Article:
In News & Media

At the end of May, I began my internship at the 9/11 Tribute Museum in New York City. Dr. Dillon, former chairman of the Media Department at Duquesne University where I am a rising junior, selected me for the internship because I have shined at school and as an individual. This is my first time being in NYC as I have been in Pittsburgh all of my life.

As part of my orientation at the 9/11 Tribute Museum, I went on a tour of the 9/11 Memorial with volunteer guide Dave. What makes each guided tour unique is they are told by people who were personally affected by 9/11.

Dave first took us to the Firemen’s Memorial Wall at FDNY Ten House where he explained the representation of the drawing on the memorial. We then walked across the street to Liberty Park, the current location of Fritz Koenig’s Sphere, which was damaged on 9/11 and recently moved here. He explained the development of the original World Trade Center, how it came to be an international financial hub, the 1993 bombing of the World Trade Center, which Dave experienced firsthand, and other events that led up to 9/11.

Next we headed across the street to the 9/11 Memorial where he explained the events of that tragic day and shared his personal story. Dave worked for the Port Authority of New York & New Jersey as a lawyer. He was in the North Tower at the time of the attacks, and was near the South Tower when it collapsed on top of him. Injured and with rubble and debris on top of him, the only thing he could see was a light; he thought he was dead.

Dave feels an obligation to be a voice for his fallen co-workers, and that love overcomes hate.

That light ended up being his saving grace, as he was pulled to safety by rescuers. As Dave walked himself to the hospital, a kind stranger had given a handkerchief when they noticed he was bleeding from his head. When he got to the hospital, the power went out as he was being treated because the North Tower had collapsed. Dave left the hospital and was in awe to see the towers were no more. He could not believe he made it out.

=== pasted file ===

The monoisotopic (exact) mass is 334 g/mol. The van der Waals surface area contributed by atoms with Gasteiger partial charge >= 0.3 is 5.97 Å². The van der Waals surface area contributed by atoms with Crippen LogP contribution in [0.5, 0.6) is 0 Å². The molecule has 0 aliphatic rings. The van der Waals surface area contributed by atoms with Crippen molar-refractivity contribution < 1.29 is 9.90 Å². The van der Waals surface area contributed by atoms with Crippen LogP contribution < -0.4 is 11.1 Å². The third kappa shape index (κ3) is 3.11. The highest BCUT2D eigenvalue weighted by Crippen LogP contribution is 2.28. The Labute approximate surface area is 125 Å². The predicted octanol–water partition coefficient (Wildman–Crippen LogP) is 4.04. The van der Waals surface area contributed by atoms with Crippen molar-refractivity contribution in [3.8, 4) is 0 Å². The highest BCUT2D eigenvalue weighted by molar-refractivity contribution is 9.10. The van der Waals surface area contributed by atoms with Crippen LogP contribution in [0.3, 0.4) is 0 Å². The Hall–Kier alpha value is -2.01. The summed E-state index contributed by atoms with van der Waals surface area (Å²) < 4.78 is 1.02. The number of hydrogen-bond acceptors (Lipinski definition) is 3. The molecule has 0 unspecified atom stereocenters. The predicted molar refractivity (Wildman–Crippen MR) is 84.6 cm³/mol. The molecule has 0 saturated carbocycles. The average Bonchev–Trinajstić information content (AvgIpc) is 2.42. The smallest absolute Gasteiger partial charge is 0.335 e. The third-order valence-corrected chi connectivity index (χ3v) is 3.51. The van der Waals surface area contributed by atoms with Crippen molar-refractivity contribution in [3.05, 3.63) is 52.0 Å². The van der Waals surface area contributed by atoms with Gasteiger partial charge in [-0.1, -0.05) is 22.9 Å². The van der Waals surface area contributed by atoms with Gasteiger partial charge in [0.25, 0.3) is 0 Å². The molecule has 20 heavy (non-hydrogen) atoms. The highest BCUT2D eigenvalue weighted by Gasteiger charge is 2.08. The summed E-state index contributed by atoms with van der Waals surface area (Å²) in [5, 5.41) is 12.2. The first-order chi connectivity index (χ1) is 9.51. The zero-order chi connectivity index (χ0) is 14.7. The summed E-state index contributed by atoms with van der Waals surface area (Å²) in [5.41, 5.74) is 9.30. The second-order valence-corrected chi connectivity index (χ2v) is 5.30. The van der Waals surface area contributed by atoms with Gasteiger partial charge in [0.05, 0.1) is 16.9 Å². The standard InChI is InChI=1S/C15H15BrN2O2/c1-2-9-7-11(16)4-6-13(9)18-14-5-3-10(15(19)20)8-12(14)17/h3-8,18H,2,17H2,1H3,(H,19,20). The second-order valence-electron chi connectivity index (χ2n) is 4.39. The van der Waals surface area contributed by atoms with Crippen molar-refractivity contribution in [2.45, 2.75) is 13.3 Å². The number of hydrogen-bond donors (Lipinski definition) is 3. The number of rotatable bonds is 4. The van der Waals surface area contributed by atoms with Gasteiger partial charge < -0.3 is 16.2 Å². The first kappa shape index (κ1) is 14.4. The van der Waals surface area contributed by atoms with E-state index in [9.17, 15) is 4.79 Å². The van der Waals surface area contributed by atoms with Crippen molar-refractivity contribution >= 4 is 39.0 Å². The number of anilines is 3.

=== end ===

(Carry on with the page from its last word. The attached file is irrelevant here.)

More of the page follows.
He lost 84 of his co-workers that day. Dave feels an obligation to be a voice for his fallen co-workers, and that love overcomes hate. To show homage, Dave uses the water from the fountain at the Memorial and rubs it on the names of the dead as a symbol for bringing life to the fallen. He uses his tours as a form of healing. For him, every tour gets easier, and he is thankful to the people who come on the tours, because without them his healing would not be possible.

The real heroes are people you never hear about.

After sharing his powerful story, Dave concluded the tour at the World Trade Center Oculus where he described the meaning behind the architecture of the building as it pays tribute to 9/11.

The tours here at the 9/11 Tribute Museum are humbling and inspiring. The real heroes are people you never hear about, those going about their everyday lives on 9/11 who, all these years later, have chosen to make something good out of such a terrible tragedy. Listening to people who were personally affected by 9/11 makes you appreciate the life you live even more.

  • Sean Spencer
    Sean Spencer Intern

    Sean Spencer, a Pittsburgh native, is a double major in Journalism and Web Design at Duquesne University. Sean’s career goal is to work in the field of media as an investigative reporter and web designer and developer. Sean also wants to invest in his community by being mentor to the youth.

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Night at the Museums offers a great opportunity to explore the past & presentWhy Tribute - Lee Ielpi